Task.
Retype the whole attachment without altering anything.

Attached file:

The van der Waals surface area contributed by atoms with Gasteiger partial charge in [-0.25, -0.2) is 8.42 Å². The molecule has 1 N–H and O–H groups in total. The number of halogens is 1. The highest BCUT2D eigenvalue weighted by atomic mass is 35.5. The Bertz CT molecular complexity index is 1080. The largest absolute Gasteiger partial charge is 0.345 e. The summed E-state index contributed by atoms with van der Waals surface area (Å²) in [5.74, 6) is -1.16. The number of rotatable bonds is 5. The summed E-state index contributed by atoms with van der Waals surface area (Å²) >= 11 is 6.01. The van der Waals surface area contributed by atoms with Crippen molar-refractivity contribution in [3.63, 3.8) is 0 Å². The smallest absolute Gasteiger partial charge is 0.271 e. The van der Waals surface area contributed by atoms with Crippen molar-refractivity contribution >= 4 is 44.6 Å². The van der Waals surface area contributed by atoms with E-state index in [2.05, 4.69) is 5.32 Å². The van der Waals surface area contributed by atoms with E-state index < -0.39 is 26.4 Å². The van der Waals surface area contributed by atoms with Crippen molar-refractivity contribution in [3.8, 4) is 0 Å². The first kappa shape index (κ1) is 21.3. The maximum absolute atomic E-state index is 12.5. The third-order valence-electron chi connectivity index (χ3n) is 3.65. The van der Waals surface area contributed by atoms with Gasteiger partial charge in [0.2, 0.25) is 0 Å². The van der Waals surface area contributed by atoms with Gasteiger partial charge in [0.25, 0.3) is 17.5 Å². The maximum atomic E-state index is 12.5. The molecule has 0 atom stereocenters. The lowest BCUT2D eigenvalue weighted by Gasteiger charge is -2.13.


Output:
The van der Waals surface area contributed by atoms with Gasteiger partial charge in [-0.25, -0.2) is 8.42 Å². The molecule has 1 N–H and O–H groups in total. The number of halogens is 1. The highest BCUT2D eigenvalue weighted by atomic mass is 35.5. The Bertz CT molecular complexity index is 1080. The largest absolute Gasteiger partial charge is 0.345 e. The summed E-state index contributed by atoms with van der Waals surface area (Å²) in [5.74, 6) is -1.16. The number of rotatable bonds is 5. The summed E-state index contributed by atoms with van der Waals surface area (Å²) >= 11 is 6.01. The van der Waals surface area contributed by atoms with Crippen molar-refractivity contribution in [3.63, 3.8) is 0 Å². The smallest absolute Gasteiger partial charge is 0.271 e. The van der Waals surface area contributed by atoms with Crippen molar-refractivity contribution >= 4 is 44.6 Å². The van der Waals surface area contributed by atoms with E-state index in [2.05, 4.69) is 5.32 Å². The van der Waals surface area contributed by atoms with E-state index < -0.39 is 26.4 Å². The van der Waals surface area contributed by atoms with Crippen molar-refractivity contribution in [3.8, 4) is 0 Å². The first kappa shape index (κ1) is 21.3. The maximum absolute atomic E-state index is 12.5. The third-order valence-electron chi connectivity index (χ3n) is 3.65. The van der Waals surface area contributed by atoms with Gasteiger partial charge in [0.2, 0.25) is 0 Å². The van der Waals surface area contributed by atoms with Gasteiger partial charge in [0.25, 0.3) is 17.5 Å². The maximum atomic E-state index is 12.5. The molecule has 0 atom stereocenters. The lowest BCUT2D eigenvalue weighted by Gasteiger charge is -2.13.